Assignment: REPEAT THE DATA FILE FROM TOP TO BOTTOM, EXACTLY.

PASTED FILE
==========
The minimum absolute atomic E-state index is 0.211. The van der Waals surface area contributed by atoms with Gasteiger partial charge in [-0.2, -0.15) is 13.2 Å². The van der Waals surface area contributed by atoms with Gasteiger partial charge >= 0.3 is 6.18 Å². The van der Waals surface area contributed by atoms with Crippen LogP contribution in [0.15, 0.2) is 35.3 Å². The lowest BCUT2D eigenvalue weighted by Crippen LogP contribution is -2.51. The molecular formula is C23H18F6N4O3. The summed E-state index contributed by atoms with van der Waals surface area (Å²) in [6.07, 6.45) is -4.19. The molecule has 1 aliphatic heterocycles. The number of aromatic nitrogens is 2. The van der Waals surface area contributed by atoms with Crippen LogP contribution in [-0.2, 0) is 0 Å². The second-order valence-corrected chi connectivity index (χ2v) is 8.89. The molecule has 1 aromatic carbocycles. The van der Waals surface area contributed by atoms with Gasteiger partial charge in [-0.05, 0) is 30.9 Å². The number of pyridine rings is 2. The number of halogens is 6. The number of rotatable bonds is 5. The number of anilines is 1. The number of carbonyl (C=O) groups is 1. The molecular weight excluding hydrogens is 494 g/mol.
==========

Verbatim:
The minimum absolute atomic E-state index is 0.211. The van der Waals surface area contributed by atoms with Gasteiger partial charge in [-0.2, -0.15) is 13.2 Å². The van der Waals surface area contributed by atoms with Gasteiger partial charge >= 0.3 is 6.18 Å². The van der Waals surface area contributed by atoms with Crippen LogP contribution in [0.15, 0.2) is 35.3 Å². The lowest BCUT2D eigenvalue weighted by Crippen LogP contribution is -2.51. The molecular formula is C23H18F6N4O3. The summed E-state index contributed by atoms with van der Waals surface area (Å²) in [6.07, 6.45) is -4.19. The molecule has 1 aliphatic heterocycles. The number of aromatic nitrogens is 2. The van der Waals surface area contributed by atoms with Crippen LogP contribution in [-0.2, 0) is 0 Å². The second-order valence-corrected chi connectivity index (χ2v) is 8.89. The molecule has 1 aromatic carbocycles. The van der Waals surface area contributed by atoms with Gasteiger partial charge in [-0.05, 0) is 30.9 Å². The number of pyridine rings is 2. The number of halogens is 6. The number of rotatable bonds is 5. The number of anilines is 1. The number of carbonyl (C=O) groups is 1. The molecular weight excluding hydrogens is 494 g/mol.